“London’s soaring soprano Caroline Weeks (Bats For Lashes) has managed to record a moving tribute to Millay that is intelligent in both lyric and sound. Caroline gives every word it proper tribute and showcases it all with her flare and grace on the Spanish guitar. The sound she has found is haunting, but inviting, distant yet warm enough to grab your attention instantly. She has this tangible sense of power hidden below her fragile voice much like Millay’s power that hid beneath her delicate verse.” Orange Alert, 2009

“Weeks sounds like she is singing and fingerpicking in a cardboard box” The Stark Online, 2009

“On the cover of this CD, Caroline Weeks appears to be a healthy, pink-skinned young woman. However, fill your ears with her music, and you will be in no doubt that she is a ghost. And her clarinettist, too. Ghosts! Caroline has been to the other side, and seen things, and now wanders around my auditory cortex in a Victorian gown, lamenting the moment that life’s glories were cruelly wrenched from her grasp. Maybe Caroline drowned in a lake, or caught one of those Jane Austen chills, or fell under a horse, or was cuddled to death by an overaffectionate simple boy cousin. I can’t begin to imagine what happened to her polter-woodwindist. Probably choked on his reed. This is the spookiest music I have heard in a long time. She feels like a sister to SixToes, playing with similar moods, guitar work and larynx-trembling. But much spookier. I can’t help but think of Winona Ryder in Beetlejuice, a morbid teenager rejecting the world from her wilfully glum bedroom. So it’s not a huge surprise to discover that Caroline is also Ginger Lee, colleague of Natasha Khan in Bat For Lashes. Although you can actually dance to some of Natasha’s ditties, there is the moody, brooding moroseness there too. But while Bat For Lashes keeps this in the realm of relationships with sprinklings of dreamy visions, Caroline Weeks takes it to the pure Victorian pre-Pankhurst inner world of reflective femininity. It turns out that all the lyrics are taken from the poems of Edna St. Vincent Millay, an early Twentieth Century American who was the first woman to win the Pulitzer Prize for poetry. Musically, it is very accomplished. Recorded quite simplistically, with a few dramatic reverb effects, the instrumentation has plenty of room to shine. The guitar gently drifts between dextrous, finger-picked, rhythmic regularity and airy pausing in a lovely, caressy, wavey kind of way. But it’s the tender voice that dominates, or haunts, the album. Caroline sings to you. It’s deeply personal, and unwavering in its humourless, sorrowful plea. And there is much depth of feeling and depth of lyric, which I cannot really do justice to here. This is simply music to surrender to. Alone. Dim the lights, let the shadows fall across your soul and be utterly, utterly alone with the ghost of Caroline Weeks.” Amelia Magazine, 2009

“While no longer performing under the nom de plume Ginger Lee, former Bat for Lashes multi-instrumentalist Caroline Weeks takes her former group’s sound to a whole new level of ambient sophistication on her downright lovely solo debut, Songs For Edna, a collection of tunes derived lyrically from the works of early 20th century American poet Edna St. Vincent-Millay. Using a three-quarters size classical guitar, she takes the Kate Bush-by-way-of-Bjork art pop of her Bat for Lashes days and roots it in a more fertile landscape that opens up Weeks’ lush, lilting voice more so than anything she has done. Songs for Edna is a haunting collection of songs that should appeal to both poets and pop fans alike.” Pop Matters, 2009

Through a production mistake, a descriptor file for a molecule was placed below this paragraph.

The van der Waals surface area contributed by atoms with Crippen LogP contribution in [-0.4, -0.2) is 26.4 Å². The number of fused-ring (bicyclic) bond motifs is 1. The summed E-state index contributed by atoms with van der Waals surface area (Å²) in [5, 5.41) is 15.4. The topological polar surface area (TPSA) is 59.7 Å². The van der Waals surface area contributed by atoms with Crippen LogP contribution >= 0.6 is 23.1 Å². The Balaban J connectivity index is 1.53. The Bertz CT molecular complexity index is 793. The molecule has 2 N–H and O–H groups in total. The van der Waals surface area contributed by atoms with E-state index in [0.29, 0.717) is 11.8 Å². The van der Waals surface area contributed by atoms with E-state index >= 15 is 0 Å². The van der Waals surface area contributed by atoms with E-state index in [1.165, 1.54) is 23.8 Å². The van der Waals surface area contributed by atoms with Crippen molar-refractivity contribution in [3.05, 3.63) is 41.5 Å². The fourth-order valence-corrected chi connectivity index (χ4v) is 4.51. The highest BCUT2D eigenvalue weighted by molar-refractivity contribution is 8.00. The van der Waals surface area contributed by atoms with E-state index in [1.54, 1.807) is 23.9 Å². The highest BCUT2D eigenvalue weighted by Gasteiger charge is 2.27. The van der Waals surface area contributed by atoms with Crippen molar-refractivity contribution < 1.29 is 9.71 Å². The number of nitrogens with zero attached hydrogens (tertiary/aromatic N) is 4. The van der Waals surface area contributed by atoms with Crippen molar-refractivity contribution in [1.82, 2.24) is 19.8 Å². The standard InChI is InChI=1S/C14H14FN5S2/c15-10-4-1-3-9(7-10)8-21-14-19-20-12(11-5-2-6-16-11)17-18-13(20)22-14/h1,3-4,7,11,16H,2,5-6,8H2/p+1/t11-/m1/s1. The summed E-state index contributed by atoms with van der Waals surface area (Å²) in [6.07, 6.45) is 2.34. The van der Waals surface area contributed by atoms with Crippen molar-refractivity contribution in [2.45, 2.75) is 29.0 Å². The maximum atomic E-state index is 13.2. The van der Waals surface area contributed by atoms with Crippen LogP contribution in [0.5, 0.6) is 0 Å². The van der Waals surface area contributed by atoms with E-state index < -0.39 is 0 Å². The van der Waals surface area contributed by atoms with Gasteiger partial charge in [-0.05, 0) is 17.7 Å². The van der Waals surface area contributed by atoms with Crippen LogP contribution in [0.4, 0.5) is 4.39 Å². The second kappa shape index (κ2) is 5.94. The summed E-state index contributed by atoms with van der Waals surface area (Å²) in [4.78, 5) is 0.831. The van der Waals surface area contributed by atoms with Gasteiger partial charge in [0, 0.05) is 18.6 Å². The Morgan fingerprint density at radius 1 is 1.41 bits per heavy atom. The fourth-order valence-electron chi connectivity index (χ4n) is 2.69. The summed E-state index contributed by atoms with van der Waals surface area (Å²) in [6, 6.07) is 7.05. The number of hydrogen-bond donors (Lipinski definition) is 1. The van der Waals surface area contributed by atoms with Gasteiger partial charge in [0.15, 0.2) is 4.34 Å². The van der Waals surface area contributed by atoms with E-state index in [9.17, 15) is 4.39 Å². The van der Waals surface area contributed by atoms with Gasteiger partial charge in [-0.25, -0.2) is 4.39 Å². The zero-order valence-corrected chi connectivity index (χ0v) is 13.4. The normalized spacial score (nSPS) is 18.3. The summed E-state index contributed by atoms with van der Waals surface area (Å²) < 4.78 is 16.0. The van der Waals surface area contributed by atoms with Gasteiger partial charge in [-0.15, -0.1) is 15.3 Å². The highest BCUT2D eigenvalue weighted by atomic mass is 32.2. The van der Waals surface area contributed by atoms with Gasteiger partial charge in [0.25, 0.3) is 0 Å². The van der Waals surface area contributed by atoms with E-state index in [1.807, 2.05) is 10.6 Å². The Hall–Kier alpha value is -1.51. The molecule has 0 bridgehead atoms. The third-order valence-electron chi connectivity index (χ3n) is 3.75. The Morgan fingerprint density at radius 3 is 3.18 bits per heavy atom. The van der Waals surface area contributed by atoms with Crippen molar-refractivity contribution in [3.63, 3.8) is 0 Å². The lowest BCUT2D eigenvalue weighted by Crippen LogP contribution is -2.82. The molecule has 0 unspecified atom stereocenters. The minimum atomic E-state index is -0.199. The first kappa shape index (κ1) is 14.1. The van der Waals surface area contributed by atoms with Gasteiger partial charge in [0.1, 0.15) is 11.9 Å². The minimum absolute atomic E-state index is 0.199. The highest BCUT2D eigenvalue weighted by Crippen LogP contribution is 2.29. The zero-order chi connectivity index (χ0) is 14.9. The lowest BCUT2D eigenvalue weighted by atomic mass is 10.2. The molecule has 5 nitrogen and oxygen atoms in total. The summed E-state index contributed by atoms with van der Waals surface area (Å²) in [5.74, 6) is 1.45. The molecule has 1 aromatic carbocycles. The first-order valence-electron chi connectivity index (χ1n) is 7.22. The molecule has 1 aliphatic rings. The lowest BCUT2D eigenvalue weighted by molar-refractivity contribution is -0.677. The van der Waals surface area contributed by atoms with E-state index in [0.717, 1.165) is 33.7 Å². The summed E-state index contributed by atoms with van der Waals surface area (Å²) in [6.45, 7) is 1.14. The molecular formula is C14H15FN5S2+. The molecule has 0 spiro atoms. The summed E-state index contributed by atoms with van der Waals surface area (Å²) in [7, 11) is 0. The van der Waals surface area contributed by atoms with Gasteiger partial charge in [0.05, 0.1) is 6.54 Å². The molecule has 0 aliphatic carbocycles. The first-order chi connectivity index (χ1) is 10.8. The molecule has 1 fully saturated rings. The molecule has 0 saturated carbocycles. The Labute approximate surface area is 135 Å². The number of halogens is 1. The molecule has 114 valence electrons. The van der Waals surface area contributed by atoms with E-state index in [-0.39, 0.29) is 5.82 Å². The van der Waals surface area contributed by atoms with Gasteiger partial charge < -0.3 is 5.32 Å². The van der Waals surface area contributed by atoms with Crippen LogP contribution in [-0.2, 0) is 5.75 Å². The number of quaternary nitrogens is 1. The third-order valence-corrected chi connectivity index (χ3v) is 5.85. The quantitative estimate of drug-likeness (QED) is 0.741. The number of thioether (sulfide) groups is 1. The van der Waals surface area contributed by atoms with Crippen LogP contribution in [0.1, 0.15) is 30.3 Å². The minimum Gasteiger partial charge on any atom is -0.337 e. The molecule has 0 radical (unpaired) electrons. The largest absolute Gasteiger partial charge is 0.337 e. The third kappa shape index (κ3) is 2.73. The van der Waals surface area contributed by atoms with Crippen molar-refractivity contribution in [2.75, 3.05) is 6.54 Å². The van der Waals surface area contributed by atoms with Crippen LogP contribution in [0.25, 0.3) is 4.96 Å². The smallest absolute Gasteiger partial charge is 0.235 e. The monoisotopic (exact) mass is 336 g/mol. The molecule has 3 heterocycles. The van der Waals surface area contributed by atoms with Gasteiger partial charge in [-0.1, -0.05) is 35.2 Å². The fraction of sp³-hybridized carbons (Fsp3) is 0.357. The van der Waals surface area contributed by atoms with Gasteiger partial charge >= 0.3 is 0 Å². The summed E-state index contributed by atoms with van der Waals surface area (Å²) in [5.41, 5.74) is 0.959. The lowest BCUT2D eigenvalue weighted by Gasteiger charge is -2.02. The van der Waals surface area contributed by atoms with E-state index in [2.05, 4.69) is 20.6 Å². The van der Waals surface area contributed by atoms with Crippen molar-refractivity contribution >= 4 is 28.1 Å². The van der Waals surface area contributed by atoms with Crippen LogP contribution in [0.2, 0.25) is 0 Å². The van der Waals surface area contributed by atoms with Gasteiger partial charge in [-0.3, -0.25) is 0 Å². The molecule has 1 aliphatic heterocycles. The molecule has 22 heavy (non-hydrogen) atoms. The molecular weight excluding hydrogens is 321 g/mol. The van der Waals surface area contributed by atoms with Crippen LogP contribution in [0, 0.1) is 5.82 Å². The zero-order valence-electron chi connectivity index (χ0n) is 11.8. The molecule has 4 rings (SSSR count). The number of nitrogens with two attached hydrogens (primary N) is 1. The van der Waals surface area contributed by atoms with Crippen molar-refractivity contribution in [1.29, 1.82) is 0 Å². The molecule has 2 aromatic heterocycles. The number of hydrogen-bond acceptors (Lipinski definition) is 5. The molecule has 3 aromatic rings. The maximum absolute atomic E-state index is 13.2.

“While some (female) singers fill up the room with their seeking for personal attention, Caroline does something of the opposite: she fills the air with space, space to breathe and to live, and to contemplate. “Elegy” has a kind of troubadour-like ballad kind of playing, a song of something lost, sung at a point when something important vanished, but where ‘eternal harvest’ through inner peace of expression can make of this moment an ‘eternal freshness’ like spring. Some poetry, especially in this form of music just captures it all. The feeling of ‘eternal moments’ is confirmed by arrangements of thin long lines of flute notes passing by, like the train of eternity calling its whistle. But her voice interpretations show even more emotional variation. On “Pity Me Not” there come additional blues vibrations to her voice, burned in emotion by some content behind the song. Something comparable can be noticed in “What lips my lips have kissed”, a beautiful kind of blues in the voice carried by guitar silken carpets and just a brush of piano, and a small-moss hidden bit of baritone voice touches as finishing touches.” Psychedelic Folk, Five Song Demo review, 2007

“Caroline Weeks’ solo thing is a careful study of poetic forms and their appropriation into her sparse musical styling — without any of the diva dramaturgy of her former band and band leader, Natasha Khan, in Bat for Lashes. Unlike the slick theatricality of the two Bat for Lashes albums Weeks contributed to, her new one, Songs for Edna, is stripped bare of any filigree or flair, instead illuminating the prose of Edna St. Vincent Millay, the highly regarded American poet (1892-1950), and the first woman awarded the Pulitzer Prize for poetry. Millay’s poetry dealt with feminism, friendship, sexuality, and Weeks’ breathy, dreamy translation makes for an intimate consideration of the words and their meaning — no doubt even more illuminating in the patriarchal context of the current music scene. Weeks is also known to perform covers of the Cure’s “The Drowning Man” and arrangements of Emily Dickinson poems (for the London Word Festival), and her adventures in the literary sphere are tempered by her expert understanding of instrumentation and pop performance.” LA Weekly, 2009